AHS alum inducted into Occidental Baseball Hall of Fame

Pictures courtesy of David Andres

Logan Allen holds all-time hits, runs scored records

Logan Allen graduated from Atascadero High School in 2009 as a two-sport star, the recipient of the Bud Ewing Scholarship and began his career as an Occidental Tiger.

While a Greyhound, Allen was MVP and a workhorse of both Atascadero basketball and baseball. As a senior, he earned first-team all-county and first-team all-league while batting.432 with 11 doubles and 34 runs scored in only 27 games and earned the same awards for basketball as well as earning Southern Section All-CIF first team.

On Sept. 29, Allen was inducted into the Occidental Baseball Hall of Fame for the outstanding career he put together in his four years as a Tiger. Allen was the model of consistency while at Atascadero and only refined his skills in college.

Occidental now has 28 Southern California Intercollegiate Athletic Conference championships after winning the conference in 2016, their first conference championship since 1982. Before 2016, Allen’s 2013 team had the best win percentage of any Occidental team since the ’82 season when they finished 17-11, in fact, only seven teams since the 1982 championship team finished their season with a winning record and two of them came in the final two years of Allen’s career.

The 5-11, 180-pound shortstop was a defensive anchor, a nightmare on the base path and was named all-conference three times while at Occidental, second-team All-SCIAC in his sophomore and junior seasons and first-team his senior year.

“Logan was the model of consistency to get more than 50 hits every single year,” Allen’s positional coach Jesse Rodgers said. “He ended up as our career hits leader, so you knew that when he was in the box he had a good chance to get the barrel on the baseball.”

Allen recorded at least 49 hits and seven doubles in every season for the Tigers, with his best season coming his senior year when he finished with 55 hits, 15 doubles and two home runs with a .342 average.

“He had tremendous speed,” Rodgers said. “Any ball he got in play, he had a great opportunity to reach first base and then if he hit a single it was probably going to be a double and he was going to steal those bases. As a shortstop, just an unbelievable athlete and a really solid defender.”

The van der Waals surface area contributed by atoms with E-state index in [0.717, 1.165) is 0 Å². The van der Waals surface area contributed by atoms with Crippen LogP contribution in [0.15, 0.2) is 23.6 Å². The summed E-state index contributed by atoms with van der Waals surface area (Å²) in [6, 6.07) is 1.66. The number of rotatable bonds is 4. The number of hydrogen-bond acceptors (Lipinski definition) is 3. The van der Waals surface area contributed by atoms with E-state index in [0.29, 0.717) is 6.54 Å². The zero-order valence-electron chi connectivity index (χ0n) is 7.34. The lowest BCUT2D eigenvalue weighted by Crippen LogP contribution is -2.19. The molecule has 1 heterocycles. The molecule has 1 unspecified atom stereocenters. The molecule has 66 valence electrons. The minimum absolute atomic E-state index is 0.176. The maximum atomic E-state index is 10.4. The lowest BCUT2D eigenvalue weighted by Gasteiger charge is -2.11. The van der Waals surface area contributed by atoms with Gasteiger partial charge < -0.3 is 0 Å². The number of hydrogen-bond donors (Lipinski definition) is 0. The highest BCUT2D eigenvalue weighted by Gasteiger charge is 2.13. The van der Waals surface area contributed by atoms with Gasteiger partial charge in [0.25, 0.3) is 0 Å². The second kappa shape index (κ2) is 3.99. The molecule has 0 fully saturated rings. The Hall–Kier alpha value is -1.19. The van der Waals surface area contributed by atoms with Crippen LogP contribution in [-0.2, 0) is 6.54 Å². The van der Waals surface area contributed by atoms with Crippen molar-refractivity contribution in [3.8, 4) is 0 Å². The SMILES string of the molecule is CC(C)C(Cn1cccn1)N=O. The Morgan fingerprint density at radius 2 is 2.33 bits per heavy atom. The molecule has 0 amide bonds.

The former Greyhound now holds the all-time hits record at Occidental (204), the all-time runs scored record (136) and second all-time in doubles (40) and stolen bases (81). Consistency is the only way to accurately describe Allen’s game. On top of the hits and doubles, he also recorded at least 14 stolen bases in every season, swiping 25 bags his freshman year, and scored at least 29 runs.

“Just a rock-solid individual, just very consistent on and off the field, you always knew what you were going to get with him,” Rodgers explained. “So you know the unbelievable athleticism, and the numbers, and helping win games was awesome but just knowing exactly who he was each day it didn’t matter, he played through broken fingers, he had a hamstring he said he tore off the bone that he continued to play through, but just the consistency that you knew you were going to get.”

Allen was not only a standout on the field but also excelled off the field in the classroom earning the Scholar-Athlete of the Year award at Occidental his senior year in 2013.

Occidental held an alumni game and the ceremony over the weekend of Sept. 29 and in his speech, Allen thanked the Occidental College baseball program and the hall of fame committee members, his loving parents Maria and Brian, all of his coaches and lastly his teammates.

The North County now has two members in the Occidental Athletic Hall of Fame. Former Paso Robles Bearcat and longtime coach, Scott Larson who graduated from Occidental in 1971 and was an integral part of the 1968 championship as an ace on the mound, he averaged 12 strikeouts per game, is also in the college’s Hall of Fame. According to the Occidental Hall of Fame resume, Larson holds the school’s record for all-time wins with 32.

Pictures courtesy of David Andres


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